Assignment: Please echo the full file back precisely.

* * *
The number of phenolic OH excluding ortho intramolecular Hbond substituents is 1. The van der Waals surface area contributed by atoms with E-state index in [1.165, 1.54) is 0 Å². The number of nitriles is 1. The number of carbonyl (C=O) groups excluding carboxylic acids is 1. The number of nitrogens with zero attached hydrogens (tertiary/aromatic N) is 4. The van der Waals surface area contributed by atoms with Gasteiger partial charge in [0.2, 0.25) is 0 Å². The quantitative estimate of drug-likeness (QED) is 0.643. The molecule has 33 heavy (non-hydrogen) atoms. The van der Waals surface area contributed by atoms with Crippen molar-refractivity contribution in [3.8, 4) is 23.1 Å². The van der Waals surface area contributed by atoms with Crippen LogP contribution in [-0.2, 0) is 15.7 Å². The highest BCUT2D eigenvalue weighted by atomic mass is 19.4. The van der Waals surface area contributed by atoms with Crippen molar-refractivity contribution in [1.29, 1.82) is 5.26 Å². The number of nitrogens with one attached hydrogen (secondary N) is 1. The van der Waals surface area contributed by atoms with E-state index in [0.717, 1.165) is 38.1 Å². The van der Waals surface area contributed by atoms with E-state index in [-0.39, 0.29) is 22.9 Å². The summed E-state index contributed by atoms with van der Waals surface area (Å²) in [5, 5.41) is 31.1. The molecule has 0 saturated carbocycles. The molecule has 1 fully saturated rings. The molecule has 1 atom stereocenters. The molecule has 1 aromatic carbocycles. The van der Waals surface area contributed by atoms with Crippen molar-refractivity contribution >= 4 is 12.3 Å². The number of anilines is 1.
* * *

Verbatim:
The number of phenolic OH excluding ortho intramolecular Hbond substituents is 1. The van der Waals surface area contributed by atoms with E-state index in [1.165, 1.54) is 0 Å². The number of nitriles is 1. The number of carbonyl (C=O) groups excluding carboxylic acids is 1. The number of nitrogens with zero attached hydrogens (tertiary/aromatic N) is 4. The van der Waals surface area contributed by atoms with Gasteiger partial charge in [0.2, 0.25) is 0 Å². The quantitative estimate of drug-likeness (QED) is 0.643. The molecule has 33 heavy (non-hydrogen) atoms. The van der Waals surface area contributed by atoms with Crippen molar-refractivity contribution in [3.8, 4) is 23.1 Å². The van der Waals surface area contributed by atoms with Crippen LogP contribution in [-0.2, 0) is 15.7 Å². The highest BCUT2D eigenvalue weighted by atomic mass is 19.4. The van der Waals surface area contributed by atoms with Crippen molar-refractivity contribution in [1.29, 1.82) is 5.26 Å². The number of nitrogens with one attached hydrogen (secondary N) is 1. The van der Waals surface area contributed by atoms with E-state index in [0.717, 1.165) is 38.1 Å². The van der Waals surface area contributed by atoms with E-state index in [-0.39, 0.29) is 22.9 Å². The summed E-state index contributed by atoms with van der Waals surface area (Å²) in [5, 5.41) is 31.1. The molecule has 0 saturated carbocycles. The molecule has 1 fully saturated rings. The molecule has 1 atom stereocenters. The molecule has 1 aromatic carbocycles. The van der Waals surface area contributed by atoms with Crippen molar-refractivity contribution >= 4 is 12.3 Å². The number of anilines is 1.